• two pencils
• small matchbox
• mini-marshmallow

### Procedure

1. Cut off the top of the milk carton and then cut the carton as shown in Figure 1. Cut holes the size of a pencil in both sides and in the back, as shown.
2. Push a rubber band through the hole in the back and hold it in place with a toothpick or used matchstick. Push a pencil through the holes in the sides.
3. Cut the tray of the matchbox in half lengthwise and tape it to the sharpened end of the second pencil. If you do not have a matchbox, make a similarly shaped holder out of paper and tape.
4. Lay this pencil across the other with the eraser end facing the front of the catapult. Loop the rubber band over the eraser end. Fold the front flap of the milk carton in, crease it, and tape it down.
5. Place a marshmallow in the holder, pull back the pencil, and fire. Note:

Diagram adapted from Science Scope, February, 1994.

# LESSON 3

- (3 Days)

### Specific Learning Objective

The student should be able to:

1) use estimation in helping solve a variety of problems.

2) recognize and solve a variety of problems using multiplication.

### Instructional Method and Strategy

• Experiential Learning - Field trip
• Direct Instruction
• Cooperative Learning

### Material

• grocery flyers from various stores
• "Let's Go Shopping" activity sheet
Before doing lesson 3, students should be familiar with foods that were common during the Middle Ages. They should have planned a menu of foods they would like to serve at their fair. From this menu, they should have made up a list of the ingredients that they need to buy to prepare the food. A list of 15-20 items works well.

## Day 1

### Procedure

1. Fill in the ingredient section of the "Let's Go Shopping" activity sheet.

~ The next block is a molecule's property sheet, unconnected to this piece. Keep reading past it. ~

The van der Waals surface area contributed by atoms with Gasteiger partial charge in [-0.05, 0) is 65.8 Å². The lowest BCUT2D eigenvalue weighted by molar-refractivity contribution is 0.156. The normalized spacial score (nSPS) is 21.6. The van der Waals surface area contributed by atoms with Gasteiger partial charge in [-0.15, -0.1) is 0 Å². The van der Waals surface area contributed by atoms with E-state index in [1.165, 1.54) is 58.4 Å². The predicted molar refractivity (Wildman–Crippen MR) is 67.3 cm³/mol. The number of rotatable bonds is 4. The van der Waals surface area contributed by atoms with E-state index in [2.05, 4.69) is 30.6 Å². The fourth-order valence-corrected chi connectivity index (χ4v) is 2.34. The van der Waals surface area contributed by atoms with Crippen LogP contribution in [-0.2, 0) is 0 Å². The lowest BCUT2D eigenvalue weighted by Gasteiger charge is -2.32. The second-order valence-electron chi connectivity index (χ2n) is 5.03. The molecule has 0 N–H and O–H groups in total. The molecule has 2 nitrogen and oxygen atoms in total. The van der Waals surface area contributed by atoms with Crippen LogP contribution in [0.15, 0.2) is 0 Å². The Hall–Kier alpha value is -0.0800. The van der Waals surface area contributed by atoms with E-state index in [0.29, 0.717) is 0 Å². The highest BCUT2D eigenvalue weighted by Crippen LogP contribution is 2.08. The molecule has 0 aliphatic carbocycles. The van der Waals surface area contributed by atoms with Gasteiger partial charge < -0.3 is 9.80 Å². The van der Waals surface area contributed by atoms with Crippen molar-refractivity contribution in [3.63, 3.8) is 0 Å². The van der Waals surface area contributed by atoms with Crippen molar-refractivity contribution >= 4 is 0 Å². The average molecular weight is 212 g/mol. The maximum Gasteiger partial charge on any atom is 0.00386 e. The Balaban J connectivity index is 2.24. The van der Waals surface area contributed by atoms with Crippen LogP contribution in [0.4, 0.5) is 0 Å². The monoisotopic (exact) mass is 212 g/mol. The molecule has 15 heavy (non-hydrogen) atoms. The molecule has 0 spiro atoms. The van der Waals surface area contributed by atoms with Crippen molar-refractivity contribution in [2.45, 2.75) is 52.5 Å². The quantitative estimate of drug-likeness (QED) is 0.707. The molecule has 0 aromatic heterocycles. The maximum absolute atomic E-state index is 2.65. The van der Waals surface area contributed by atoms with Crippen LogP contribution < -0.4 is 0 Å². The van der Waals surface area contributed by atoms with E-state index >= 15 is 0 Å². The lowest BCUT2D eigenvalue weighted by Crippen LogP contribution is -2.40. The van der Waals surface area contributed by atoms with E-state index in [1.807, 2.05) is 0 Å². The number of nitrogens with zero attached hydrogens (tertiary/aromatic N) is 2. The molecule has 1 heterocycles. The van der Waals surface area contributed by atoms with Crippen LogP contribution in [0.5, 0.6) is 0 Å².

2. Field trip to the local grocery store to find the price and size/quantity of these ingredients. (Size/quantity is important for some of the next activities).
3. Give students time to discuss the process and share their discoveries.

## Day 2

### Procedure

1. Divide the class into small groups.

2. Hand out flyers from various grocery stores (1 store/group works well).
3. Using another "Let's Go Shopping" activity sheet, students locate the price and size/quantity of the same list of ingredients as the previous day.
4. Students compare these prices with yesterday's and identify which store has the best buy by totalling the price column.
5. Each group shares its findings with the whole class.
6. As a class, decide where would be the best place to shop for all ingredients. Keep the shopping list from that store for tomorrow. (Make sure students consider such factors as location of stores, cost of transportation, who will shop, etc. Usually they will select the one closest to their school so that they can all be involved in the shopping experience.)

## Day 3

### Procedure

1. As a class, decide how much food you will need for your fair. (This will vary, depending on the number of people who will be coming to your fair - it could be just your class, or parents as well or even the whole school.)
2. Using the shopping list that your class selected yesterday, have students calculate approximately how much they will have to pay for the food. Students should round off the cost per unit.
Example:
• \$5.99/kg for ham would be rounded off to \$6.00;
• \$0.52 for a box of toothpicks would be rounded off to \$0.50
• students do this in their notebooks.
3. Have students compare their final figures with those of their classmates.

### Assessment

• Observation of student participation (use checklist if you like) * "Let's Go Shopping" work sheets
• Notebooks - check rounding off and multiplication

1. Change groupings.
2. If a field trip is not feasible, use flyers to identify the price of ingredients. 3) If there is no money available for buying supplies, every student could volunteer to bring something from home.

# LESSON 4

- (1 Day)

### Specific Learning Objective

The student should be able to solve a variety of problems involving time. 45 min.

### Instructional Method and Strategy

Interactive Instruction

### Material

A timetable showing recesses and lunch break during a school day

### Procedure

1. Discuss what is a timetable.
2. Working with a partner; students make up a schedule for other classes to come and visit the Medieval Fair. Things to include are: setting up, breaks, clean-up.
3. Give students an opportunity to share their timetable and to defend it (give supporting reasons why it is better).
4. As a class, choose the timetable that would be the most suitable.

### Assessment

• observation
• timetables must all be handed in

1. A timetable may not be necessary if there won't be any visitors to the fair.